MATTINGLY: Well, today, President Biden will bring his economic pitch to Wisconsin. A pretty key state. He's expected to talk up his administration's economic achievements, including the bipartisan infrastructure bill. Now, it comes a day after a major endorsement from the United Auto Workers.


JOE BIDEN, PRESIDENT OF THE UNITED STATES: Together we're proving what I've always believed, Wall Street didn't build America, the middle class built America, and unions built the middle class. That's a fact.


HARLOW: The Biden campaign pushing to win over working-class voters, union voters in key battleground states, like Michigan and Wisconsin, where polls have shown him struggling in a hypothetical rematch with Donald Trump. Treasury Secretary Janet Yellen is going to deliver a major speech

today, really focused on what this administration will do to help middle class families with the high cost of living, childcare.

Our Matt Egan has reporting on that, and he joins us this morning.

They've got to change the narrative, Matt, on Bidenomics, and who it helps, and -- and people need to quickly feel it.

MATT EGAN, CNN REPORTER: Yes, Poppy and Phil, this is a delicate balance because Janet Yellen and the White House, they want to take credit for this economic comeback from Covid, but they're being very careful not to declare mission accomplished. And that makes sense to me because when you look at these economic indicators, there are, no doubt, bright spots out there, low unemployment, 401(k)s are up, people are feeling better about the economy.

The chances of a soft landing have gone up. But they're going to come off as tone deaf if they only focus on those positives because there is an affordability crisis in this economy. And so that's why in this major speech by Yellen today, in Chicago, she's going to flat out say, quote, "it is still too hard to be a working parent." She's going to focus on childcare, housing, education and note that millions of children were plunged back into poverty when the expanded child tax credit went away. So, the message from Yellen is, they're all in on the middle class and their work is not done here.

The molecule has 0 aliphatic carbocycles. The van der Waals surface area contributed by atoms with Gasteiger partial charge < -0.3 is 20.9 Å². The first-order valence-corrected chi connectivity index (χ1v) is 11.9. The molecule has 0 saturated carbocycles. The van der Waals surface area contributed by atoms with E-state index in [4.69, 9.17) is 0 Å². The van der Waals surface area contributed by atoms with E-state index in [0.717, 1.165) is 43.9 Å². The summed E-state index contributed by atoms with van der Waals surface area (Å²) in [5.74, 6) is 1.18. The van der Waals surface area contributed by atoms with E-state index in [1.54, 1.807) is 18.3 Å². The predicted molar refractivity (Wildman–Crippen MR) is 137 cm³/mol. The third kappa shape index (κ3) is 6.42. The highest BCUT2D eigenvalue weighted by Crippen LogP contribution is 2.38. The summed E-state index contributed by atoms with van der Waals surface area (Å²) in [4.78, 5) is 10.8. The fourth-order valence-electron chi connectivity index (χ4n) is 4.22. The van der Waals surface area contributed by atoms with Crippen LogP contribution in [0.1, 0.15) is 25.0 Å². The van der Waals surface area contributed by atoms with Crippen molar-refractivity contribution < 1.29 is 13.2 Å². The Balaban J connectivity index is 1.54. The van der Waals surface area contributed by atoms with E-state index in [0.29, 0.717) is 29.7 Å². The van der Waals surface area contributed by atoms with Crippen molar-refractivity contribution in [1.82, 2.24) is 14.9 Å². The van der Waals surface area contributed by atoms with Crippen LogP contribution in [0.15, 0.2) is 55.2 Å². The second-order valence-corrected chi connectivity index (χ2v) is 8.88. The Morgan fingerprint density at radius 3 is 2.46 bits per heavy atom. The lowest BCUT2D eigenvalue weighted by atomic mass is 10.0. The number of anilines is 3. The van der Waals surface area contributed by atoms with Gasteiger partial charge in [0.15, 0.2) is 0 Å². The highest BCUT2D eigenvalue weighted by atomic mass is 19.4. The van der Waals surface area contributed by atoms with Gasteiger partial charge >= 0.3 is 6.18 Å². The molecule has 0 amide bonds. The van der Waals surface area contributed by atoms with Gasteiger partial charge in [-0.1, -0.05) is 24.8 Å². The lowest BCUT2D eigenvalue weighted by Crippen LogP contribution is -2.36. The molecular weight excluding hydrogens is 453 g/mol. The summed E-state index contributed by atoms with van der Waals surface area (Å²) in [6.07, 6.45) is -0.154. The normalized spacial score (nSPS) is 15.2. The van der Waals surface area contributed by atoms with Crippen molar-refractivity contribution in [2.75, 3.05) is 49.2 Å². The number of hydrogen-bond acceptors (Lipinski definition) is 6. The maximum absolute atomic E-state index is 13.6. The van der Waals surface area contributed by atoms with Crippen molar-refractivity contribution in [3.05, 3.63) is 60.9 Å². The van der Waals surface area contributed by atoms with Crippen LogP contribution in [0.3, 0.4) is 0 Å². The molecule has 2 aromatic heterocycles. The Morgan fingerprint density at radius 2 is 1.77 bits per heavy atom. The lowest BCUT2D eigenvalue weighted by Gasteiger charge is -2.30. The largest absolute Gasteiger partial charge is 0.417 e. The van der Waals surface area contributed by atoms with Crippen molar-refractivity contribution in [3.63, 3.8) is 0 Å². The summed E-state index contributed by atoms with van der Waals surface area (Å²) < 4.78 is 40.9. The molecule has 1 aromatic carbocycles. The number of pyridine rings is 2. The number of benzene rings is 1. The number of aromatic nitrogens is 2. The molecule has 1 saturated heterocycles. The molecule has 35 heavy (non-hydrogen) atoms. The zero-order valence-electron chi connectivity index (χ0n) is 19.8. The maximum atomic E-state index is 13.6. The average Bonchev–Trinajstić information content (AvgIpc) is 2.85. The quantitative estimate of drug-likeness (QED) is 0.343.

MATTINGLY: The importance of that message, I think, is underscored by some great reporting you've done which gets at this question we constantly ask -


MATTINGLY: Why is there a disconnect between these top line economic indicators and how people are feeling. Explain that.

EGAN: I talked to a lot of working parent and they are frustrated with how expensive life is, right. Housing, childcare, saving for college, trying to buy a car, it is a lot. Listen to these two working moms talk about how hard it is to try to buy a house in this market while raising kids.